Global Super Angels Forum (GSF), a startup accelerator-cum-early-stage fund, has made new investments in five startups as part of its fifth accelerator programme.
“This year our focus has been on deep learning, artificial intelligence, chat-tech, health, and fin-tech. Each startup in the current batch is led by exceptional founders who have demonstrated a deep commitment to solving a specific domain problem with cutting edge technology,” said Rajesh Sawhney, GSF Accelerator founder and Innerchef co-founder, in a statement.
GSF has invested a seed amount of $65,000 to $100,000 in each startup. These firms are currently working out of Gurgaon to refine their products and are being guided by mentors. In March, the five startups will head to San Francisco and Tokyo, where they will interact with technology investors.
These startups will be mentored by Sawhney, former Snapdeal chief product officer Anand Chandrasekaran, U2opia Mobile founder Sumesh Menon, IndiaMART.com founder Dinesh Agarwal, Y Media Labs co-founder Ashish Toshniwal, director of M&S Partners Pte Hiro Mashita, and managing director of Powerhouse Ventures Sri Peddu.
GSF had opened applications for its programme in July last year.
Besides an accelerator programme, GSF, which was founded in 2012 by Sawhney, also makes angel and seed investments through GSF Superangels, a network of 20 founders and investors. GSF also conducts tech conferences.
Below are the startups shortlisted from the fifth batch:
YellowAnt: Founded in January 2016 by former employees of Fractal and IBM, Vishwa Krishnakumar and Ankur Rawal, the firm provides users an intelligent bot assistant to connect their workplace apps. It is currently available on Slack and is expected to be on Skype and Facebook by next year.
HeyMojo: The startup was founded in November 2016 by hotel management graduate Avinash Dutt, engineering professional Rahul Chandra and BITS, Pilani graduate Pallav Kumar. The firm offers artificial intelligence-based chatbots to connect hotels and restaurants with their guests. This helps hotels increase their direct bookings and reduce customer support costs.
Silversparro: This startup provides deep-learning solutions to help businesses automate their manual processes using AI, saving them time and money. It was founded in 2015 by an IIT Delhi alumnus Abhinav Kumar Gupta.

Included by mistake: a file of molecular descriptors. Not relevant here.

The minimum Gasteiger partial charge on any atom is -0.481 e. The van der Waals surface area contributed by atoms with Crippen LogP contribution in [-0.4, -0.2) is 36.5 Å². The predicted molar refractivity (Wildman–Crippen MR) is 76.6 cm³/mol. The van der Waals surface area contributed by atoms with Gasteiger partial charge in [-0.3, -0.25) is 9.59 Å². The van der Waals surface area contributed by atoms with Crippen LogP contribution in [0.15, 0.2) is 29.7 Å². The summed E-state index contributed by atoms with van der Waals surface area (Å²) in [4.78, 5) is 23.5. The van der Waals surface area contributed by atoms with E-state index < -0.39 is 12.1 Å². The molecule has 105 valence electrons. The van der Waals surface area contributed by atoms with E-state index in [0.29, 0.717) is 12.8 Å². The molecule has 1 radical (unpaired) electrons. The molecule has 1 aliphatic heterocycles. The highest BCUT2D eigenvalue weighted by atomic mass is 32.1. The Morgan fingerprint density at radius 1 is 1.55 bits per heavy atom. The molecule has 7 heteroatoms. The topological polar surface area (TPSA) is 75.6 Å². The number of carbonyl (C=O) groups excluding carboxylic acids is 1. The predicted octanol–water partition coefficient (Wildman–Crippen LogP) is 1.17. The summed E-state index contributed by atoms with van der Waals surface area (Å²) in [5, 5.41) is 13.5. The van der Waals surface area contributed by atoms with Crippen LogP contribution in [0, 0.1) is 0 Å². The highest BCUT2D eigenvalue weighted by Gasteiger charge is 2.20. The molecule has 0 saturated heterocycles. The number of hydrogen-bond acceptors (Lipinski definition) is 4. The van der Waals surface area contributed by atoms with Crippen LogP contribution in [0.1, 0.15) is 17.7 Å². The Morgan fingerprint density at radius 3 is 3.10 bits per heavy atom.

Breathe Wellbeing: The company offers small and large organisations a well-being programme through a mobile app. Employees can compete with each other on a variety of activities and track their personal health statistics, while employers can track the impact of the programme through a proprietary index. The firm was founded in 2016 by former McKinsey executive Rohan Verma and former Accenture executive Aditya Kaicker. Prior to Breathe Wellbeing, the duo had founded fitness startup ClassHop in 2015.
OroWealth: It was founded by IIM and IIT alumni Swati Aggarwal, Nitin Agarwal, Vijay Kuppa and software architect Yogesh Powar in 2016. The zero-commission investment platform offers unbiased and low-cost wealth management services to retail customers and financial intermediaries like banks, brokers, and wealth managers.
Some of GSF’s accelerator’s portfolio companies include mobile app analysis startup Little Eye Labs, mobile video advertising platform Pokkt, mobile ad retargeting platform Silverpush, digital medical journal Dailyrounds, doctor consultation app Docsapp, online inventory management startup Browntape and online educative toy development firm Flinto.
In May 2015, the accelerator had inducted eight startups for its mobile accelerator programme, which included virtual jewellery store Joolz, news app NewsBytes, gaming app Gamezop and mobile plan optimisation app TalkMore, among others.
Several global companies have launched their accelerator programmes in India. In January this year, US-based storage and data management company NetApp announced its programme for India, Escape Velocity, which will aim to nurture technology startups in the country.
Last month, Qualcomm Design in India Challenge, which was launched in December 2015, selected three winners out of 10 firms. All companies had received engineering support at Qualcomm India’s Innovation Lab and an initial prize money of $10,000 each.
In November last year, Google had selected seven Indian startups for the third edition of its Launchpad Accelerator, a six-month-long intensive mentoring programme for mid-to-late-stage startups. In the same month, technology and engineering solutions company Bosch India launched its first accelerator programme called DNA – discover, nurture and align. The programme will look at startups in the areas of mobility solutions, smart manufacturing, smart cities, meditech, agritech and energy.
The copy has been updated to include details about Breathe Wellbeing’s founders and year of inception. Earlier, the article stated the startup was founded in 2007. This has been corrected to 2016.
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